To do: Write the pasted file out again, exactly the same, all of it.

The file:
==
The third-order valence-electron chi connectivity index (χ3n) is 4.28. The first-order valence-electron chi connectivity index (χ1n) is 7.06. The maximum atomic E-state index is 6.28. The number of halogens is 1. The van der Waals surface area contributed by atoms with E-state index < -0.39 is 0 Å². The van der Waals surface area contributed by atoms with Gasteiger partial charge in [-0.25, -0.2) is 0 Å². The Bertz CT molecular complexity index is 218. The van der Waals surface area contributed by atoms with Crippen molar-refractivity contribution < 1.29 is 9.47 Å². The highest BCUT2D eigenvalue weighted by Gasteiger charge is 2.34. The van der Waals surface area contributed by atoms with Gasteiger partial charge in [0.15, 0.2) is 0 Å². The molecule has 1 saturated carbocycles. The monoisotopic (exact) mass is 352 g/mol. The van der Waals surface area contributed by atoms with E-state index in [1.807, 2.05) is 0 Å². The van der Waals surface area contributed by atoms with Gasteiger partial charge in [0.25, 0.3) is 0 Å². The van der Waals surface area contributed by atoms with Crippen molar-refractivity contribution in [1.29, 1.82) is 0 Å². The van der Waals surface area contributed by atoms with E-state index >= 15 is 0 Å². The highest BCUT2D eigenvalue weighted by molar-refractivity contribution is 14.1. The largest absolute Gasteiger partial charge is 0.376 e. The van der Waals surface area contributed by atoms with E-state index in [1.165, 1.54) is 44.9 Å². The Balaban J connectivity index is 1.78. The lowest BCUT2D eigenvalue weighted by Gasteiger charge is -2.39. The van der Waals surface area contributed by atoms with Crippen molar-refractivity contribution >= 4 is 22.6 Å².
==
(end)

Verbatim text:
The third-order valence-electron chi connectivity index (χ3n) is 4.28. The first-order valence-electron chi connectivity index (χ1n) is 7.06. The maximum atomic E-state index is 6.28. The number of halogens is 1. The van der Waals surface area contributed by atoms with E-state index < -0.39 is 0 Å². The van der Waals surface area contributed by atoms with Gasteiger partial charge in [-0.25, -0.2) is 0 Å². The Bertz CT molecular complexity index is 218. The van der Waals surface area contributed by atoms with Crippen molar-refractivity contribution < 1.29 is 9.47 Å². The highest BCUT2D eigenvalue weighted by Gasteiger charge is 2.34. The van der Waals surface area contributed by atoms with Gasteiger partial charge in [0.15, 0.2) is 0 Å². The molecule has 1 saturated carbocycles. The monoisotopic (exact) mass is 352 g/mol. The van der Waals surface area contributed by atoms with E-state index in [1.807, 2.05) is 0 Å². The van der Waals surface area contributed by atoms with Gasteiger partial charge in [0.25, 0.3) is 0 Å². The van der Waals surface area contributed by atoms with Crippen molar-refractivity contribution in [1.29, 1.82) is 0 Å². The van der Waals surface area contributed by atoms with E-state index >= 15 is 0 Å². The highest BCUT2D eigenvalue weighted by molar-refractivity contribution is 14.1. The largest absolute Gasteiger partial charge is 0.376 e. The van der Waals surface area contributed by atoms with E-state index in [1.165, 1.54) is 44.9 Å². The Balaban J connectivity index is 1.78. The lowest BCUT2D eigenvalue weighted by Gasteiger charge is -2.39. The van der Waals surface area contributed by atoms with Crippen molar-refractivity contribution >= 4 is 22.6 Å².